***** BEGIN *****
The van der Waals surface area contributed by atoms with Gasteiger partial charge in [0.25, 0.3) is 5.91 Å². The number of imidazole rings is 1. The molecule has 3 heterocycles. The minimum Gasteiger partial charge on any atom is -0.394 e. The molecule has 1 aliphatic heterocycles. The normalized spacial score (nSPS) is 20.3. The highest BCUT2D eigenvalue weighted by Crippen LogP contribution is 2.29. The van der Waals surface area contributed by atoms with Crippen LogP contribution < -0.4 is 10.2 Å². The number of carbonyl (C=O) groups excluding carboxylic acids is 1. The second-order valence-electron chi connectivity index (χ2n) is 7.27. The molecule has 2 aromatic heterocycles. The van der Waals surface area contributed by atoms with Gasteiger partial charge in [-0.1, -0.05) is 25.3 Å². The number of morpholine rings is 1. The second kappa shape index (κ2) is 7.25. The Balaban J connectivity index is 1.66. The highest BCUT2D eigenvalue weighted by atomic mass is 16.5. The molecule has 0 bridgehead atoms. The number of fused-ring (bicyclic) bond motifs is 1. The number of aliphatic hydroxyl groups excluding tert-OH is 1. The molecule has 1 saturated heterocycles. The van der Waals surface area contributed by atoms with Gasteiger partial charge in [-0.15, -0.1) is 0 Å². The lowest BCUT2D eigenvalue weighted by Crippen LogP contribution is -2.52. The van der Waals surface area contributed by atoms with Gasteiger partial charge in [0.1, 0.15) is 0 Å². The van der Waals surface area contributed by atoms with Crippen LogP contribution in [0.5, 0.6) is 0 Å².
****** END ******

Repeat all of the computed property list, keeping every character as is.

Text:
The van der Waals surface area contributed by atoms with Gasteiger partial charge in [0.25, 0.3) is 5.91 Å². The number of imidazole rings is 1. The molecule has 3 heterocycles. The minimum Gasteiger partial charge on any atom is -0.394 e. The molecule has 1 aliphatic heterocycles. The normalized spacial score (nSPS) is 20.3. The highest BCUT2D eigenvalue weighted by Crippen LogP contribution is 2.29. The van der Waals surface area contributed by atoms with Crippen LogP contribution < -0.4 is 10.2 Å². The number of carbonyl (C=O) groups excluding carboxylic acids is 1. The second-order valence-electron chi connectivity index (χ2n) is 7.27. The molecule has 2 aromatic heterocycles. The van der Waals surface area contributed by atoms with Gasteiger partial charge in [-0.1, -0.05) is 25.3 Å². The number of morpholine rings is 1. The second kappa shape index (κ2) is 7.25. The Balaban J connectivity index is 1.66. The highest BCUT2D eigenvalue weighted by atomic mass is 16.5. The molecule has 0 bridgehead atoms. The number of fused-ring (bicyclic) bond motifs is 1. The number of aliphatic hydroxyl groups excluding tert-OH is 1. The molecule has 1 saturated heterocycles. The van der Waals surface area contributed by atoms with Gasteiger partial charge in [-0.15, -0.1) is 0 Å². The lowest BCUT2D eigenvalue weighted by Crippen LogP contribution is -2.52. The van der Waals surface area contributed by atoms with Gasteiger partial charge in [0.1, 0.15) is 0 Å². The van der Waals surface area contributed by atoms with Crippen LogP contribution in [0.5, 0.6) is 0 Å².